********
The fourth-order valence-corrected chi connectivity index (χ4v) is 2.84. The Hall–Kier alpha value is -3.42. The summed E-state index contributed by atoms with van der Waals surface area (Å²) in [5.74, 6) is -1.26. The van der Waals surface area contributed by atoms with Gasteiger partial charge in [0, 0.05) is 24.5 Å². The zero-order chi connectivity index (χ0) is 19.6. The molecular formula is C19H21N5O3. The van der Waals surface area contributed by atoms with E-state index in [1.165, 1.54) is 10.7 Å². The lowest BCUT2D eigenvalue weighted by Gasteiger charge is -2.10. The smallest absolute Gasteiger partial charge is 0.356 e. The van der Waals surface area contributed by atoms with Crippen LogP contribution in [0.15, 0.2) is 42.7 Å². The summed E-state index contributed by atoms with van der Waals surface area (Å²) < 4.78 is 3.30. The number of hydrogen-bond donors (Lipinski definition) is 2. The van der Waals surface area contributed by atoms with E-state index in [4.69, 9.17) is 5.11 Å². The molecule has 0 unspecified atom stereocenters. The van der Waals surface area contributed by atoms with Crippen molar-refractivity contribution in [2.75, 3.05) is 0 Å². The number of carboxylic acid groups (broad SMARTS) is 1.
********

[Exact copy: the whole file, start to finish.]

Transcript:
The fourth-order valence-corrected chi connectivity index (χ4v) is 2.84. The Hall–Kier alpha value is -3.42. The summed E-state index contributed by atoms with van der Waals surface area (Å²) in [5.74, 6) is -1.26. The van der Waals surface area contributed by atoms with Gasteiger partial charge in [0, 0.05) is 24.5 Å². The zero-order chi connectivity index (χ0) is 19.6. The molecular formula is C19H21N5O3. The van der Waals surface area contributed by atoms with E-state index in [1.165, 1.54) is 10.7 Å². The lowest BCUT2D eigenvalue weighted by Gasteiger charge is -2.10. The smallest absolute Gasteiger partial charge is 0.356 e. The van der Waals surface area contributed by atoms with Crippen LogP contribution in [0.15, 0.2) is 42.7 Å². The summed E-state index contributed by atoms with van der Waals surface area (Å²) < 4.78 is 3.30. The number of hydrogen-bond donors (Lipinski definition) is 2. The van der Waals surface area contributed by atoms with E-state index in [4.69, 9.17) is 5.11 Å². The molecule has 0 unspecified atom stereocenters. The van der Waals surface area contributed by atoms with Crippen molar-refractivity contribution in [2.75, 3.05) is 0 Å². The number of carboxylic acid groups (broad SMARTS) is 1.